The effect of high animal protein intake on the risk of calcium stone-formation in the urinary tract

W. G. Robertson, P. J. Heyburn, M. Peacock, F. A. Hanes, R. Swaminathan

Research output: Contribution to journalArticle

134 Scopus citations

Abstract

1. Studies were carried out on six normal male subjects to determine the short-term effect of increasing the dietary consumption of animal protein on the urinary risk factors for stone-formation, namely, volume, pH, calcium, oxalate, uric acid and glycosaminoglycans. 2. An increase of 34 g/day of animal protein in the diet significantly increased urinary calcium (23%) and oxalate (24%). Total urinary nitrogen increased by an average of 368 mmol/day. The accompanying increase in dietary purine (11 mmol of purine nitrogen/day) caused a 48% increase in the excretion of uric acid. 3. The overall relative probability of forming stones, calculated from a combination of the risk factors, was markedly increased (250%) throughout the period of high animal protein ingestion.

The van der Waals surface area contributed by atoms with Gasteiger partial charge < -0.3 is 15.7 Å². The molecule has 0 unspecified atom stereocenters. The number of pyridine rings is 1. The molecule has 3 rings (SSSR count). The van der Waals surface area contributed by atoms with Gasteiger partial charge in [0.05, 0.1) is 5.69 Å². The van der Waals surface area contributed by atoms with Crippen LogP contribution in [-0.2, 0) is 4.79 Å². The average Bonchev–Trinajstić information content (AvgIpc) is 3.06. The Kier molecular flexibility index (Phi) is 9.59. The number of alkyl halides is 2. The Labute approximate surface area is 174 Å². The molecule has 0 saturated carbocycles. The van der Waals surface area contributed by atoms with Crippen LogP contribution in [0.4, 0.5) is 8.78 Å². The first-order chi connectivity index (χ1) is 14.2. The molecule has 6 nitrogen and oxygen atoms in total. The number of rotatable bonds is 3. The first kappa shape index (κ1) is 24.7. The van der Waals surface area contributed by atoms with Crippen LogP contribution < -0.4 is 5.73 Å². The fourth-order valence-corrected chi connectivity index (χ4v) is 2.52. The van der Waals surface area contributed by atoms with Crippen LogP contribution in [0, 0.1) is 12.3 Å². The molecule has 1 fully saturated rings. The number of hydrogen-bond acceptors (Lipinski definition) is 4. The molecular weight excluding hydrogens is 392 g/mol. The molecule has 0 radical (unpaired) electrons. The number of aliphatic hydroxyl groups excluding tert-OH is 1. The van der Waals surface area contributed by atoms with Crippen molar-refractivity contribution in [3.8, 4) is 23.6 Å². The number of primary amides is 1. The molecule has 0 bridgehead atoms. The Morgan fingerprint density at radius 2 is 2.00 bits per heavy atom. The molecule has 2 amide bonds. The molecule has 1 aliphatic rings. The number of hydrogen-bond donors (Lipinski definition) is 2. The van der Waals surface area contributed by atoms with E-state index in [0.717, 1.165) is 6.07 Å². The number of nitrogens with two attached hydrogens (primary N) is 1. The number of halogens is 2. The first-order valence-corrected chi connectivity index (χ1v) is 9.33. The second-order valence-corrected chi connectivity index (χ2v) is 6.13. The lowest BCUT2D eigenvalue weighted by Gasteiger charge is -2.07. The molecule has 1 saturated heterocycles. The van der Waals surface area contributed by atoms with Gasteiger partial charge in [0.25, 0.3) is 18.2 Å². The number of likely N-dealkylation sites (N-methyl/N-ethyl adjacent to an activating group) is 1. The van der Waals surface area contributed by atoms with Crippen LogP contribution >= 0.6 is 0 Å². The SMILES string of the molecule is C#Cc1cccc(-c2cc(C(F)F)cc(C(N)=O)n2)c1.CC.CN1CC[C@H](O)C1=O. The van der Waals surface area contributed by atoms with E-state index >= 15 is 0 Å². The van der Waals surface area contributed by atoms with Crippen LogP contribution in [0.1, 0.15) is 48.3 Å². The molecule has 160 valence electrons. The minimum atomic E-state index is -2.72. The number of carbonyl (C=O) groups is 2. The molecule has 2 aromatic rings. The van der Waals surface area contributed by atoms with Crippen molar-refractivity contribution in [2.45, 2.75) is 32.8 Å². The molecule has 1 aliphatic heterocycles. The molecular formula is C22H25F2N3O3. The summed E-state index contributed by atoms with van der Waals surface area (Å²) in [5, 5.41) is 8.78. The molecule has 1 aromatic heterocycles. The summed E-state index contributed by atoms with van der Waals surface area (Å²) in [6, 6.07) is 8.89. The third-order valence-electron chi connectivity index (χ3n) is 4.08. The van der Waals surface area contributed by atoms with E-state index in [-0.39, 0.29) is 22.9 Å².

Original languageEnglish (US)
Pages (from-to)285-288
Number of pages4
JournalClinical Science
Volume57
Issue number3
DOIs
StatePublished - Jan 1 1979

ASJC Scopus subject areas

  • Medicine(all)

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    Robertson, W. G., Heyburn, P. J., Peacock, M., Hanes, F. A., & Swaminathan, R. (1979). The effect of high animal protein intake on the risk of calcium stone-formation in the urinary tract. Clinical Science, 57(3), 285-288. https://doi.org/10.1042/cs0570285